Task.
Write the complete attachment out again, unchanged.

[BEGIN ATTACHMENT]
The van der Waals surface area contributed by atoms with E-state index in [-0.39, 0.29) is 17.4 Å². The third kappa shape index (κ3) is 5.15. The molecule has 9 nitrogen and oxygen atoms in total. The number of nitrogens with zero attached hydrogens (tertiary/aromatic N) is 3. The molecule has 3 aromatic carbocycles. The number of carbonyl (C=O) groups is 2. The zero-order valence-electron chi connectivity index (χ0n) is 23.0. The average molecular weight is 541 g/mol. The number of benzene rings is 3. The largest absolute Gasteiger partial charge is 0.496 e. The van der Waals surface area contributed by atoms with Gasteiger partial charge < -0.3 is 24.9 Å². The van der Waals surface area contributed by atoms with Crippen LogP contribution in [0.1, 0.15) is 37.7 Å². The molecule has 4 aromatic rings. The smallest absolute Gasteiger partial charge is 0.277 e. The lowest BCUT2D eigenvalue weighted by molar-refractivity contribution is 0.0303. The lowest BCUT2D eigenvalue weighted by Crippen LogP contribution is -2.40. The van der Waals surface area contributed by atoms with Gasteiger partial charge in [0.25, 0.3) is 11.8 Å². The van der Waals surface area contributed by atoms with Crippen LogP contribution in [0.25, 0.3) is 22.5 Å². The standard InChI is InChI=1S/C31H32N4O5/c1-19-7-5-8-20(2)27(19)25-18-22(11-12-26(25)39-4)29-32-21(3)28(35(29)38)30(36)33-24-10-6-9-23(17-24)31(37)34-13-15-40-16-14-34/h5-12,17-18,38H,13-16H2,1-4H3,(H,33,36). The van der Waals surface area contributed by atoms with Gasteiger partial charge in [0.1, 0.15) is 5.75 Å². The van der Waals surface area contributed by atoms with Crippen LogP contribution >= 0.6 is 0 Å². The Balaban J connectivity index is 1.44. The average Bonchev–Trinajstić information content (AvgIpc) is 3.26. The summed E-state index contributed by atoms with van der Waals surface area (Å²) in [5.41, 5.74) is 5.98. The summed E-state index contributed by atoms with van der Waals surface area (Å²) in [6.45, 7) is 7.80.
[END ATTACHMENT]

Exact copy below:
The van der Waals surface area contributed by atoms with E-state index in [-0.39, 0.29) is 17.4 Å². The third kappa shape index (κ3) is 5.15. The molecule has 9 nitrogen and oxygen atoms in total. The number of nitrogens with zero attached hydrogens (tertiary/aromatic N) is 3. The molecule has 3 aromatic carbocycles. The number of carbonyl (C=O) groups is 2. The zero-order valence-electron chi connectivity index (χ0n) is 23.0. The average molecular weight is 541 g/mol. The number of benzene rings is 3. The largest absolute Gasteiger partial charge is 0.496 e. The van der Waals surface area contributed by atoms with Gasteiger partial charge < -0.3 is 24.9 Å². The van der Waals surface area contributed by atoms with Crippen LogP contribution in [0.1, 0.15) is 37.7 Å². The molecule has 4 aromatic rings. The smallest absolute Gasteiger partial charge is 0.277 e. The lowest BCUT2D eigenvalue weighted by molar-refractivity contribution is 0.0303. The lowest BCUT2D eigenvalue weighted by Crippen LogP contribution is -2.40. The van der Waals surface area contributed by atoms with Gasteiger partial charge in [0.25, 0.3) is 11.8 Å². The van der Waals surface area contributed by atoms with Crippen LogP contribution in [0.25, 0.3) is 22.5 Å². The standard InChI is InChI=1S/C31H32N4O5/c1-19-7-5-8-20(2)27(19)25-18-22(11-12-26(25)39-4)29-32-21(3)28(35(29)38)30(36)33-24-10-6-9-23(17-24)31(37)34-13-15-40-16-14-34/h5-12,17-18,38H,13-16H2,1-4H3,(H,33,36). The van der Waals surface area contributed by atoms with Gasteiger partial charge in [0.1, 0.15) is 5.75 Å². The van der Waals surface area contributed by atoms with Crippen LogP contribution >= 0.6 is 0 Å². The Balaban J connectivity index is 1.44. The average Bonchev–Trinajstić information content (AvgIpc) is 3.26. The summed E-state index contributed by atoms with van der Waals surface area (Å²) in [5.41, 5.74) is 5.98. The summed E-state index contributed by atoms with van der Waals surface area (Å²) in [6.45, 7) is 7.80.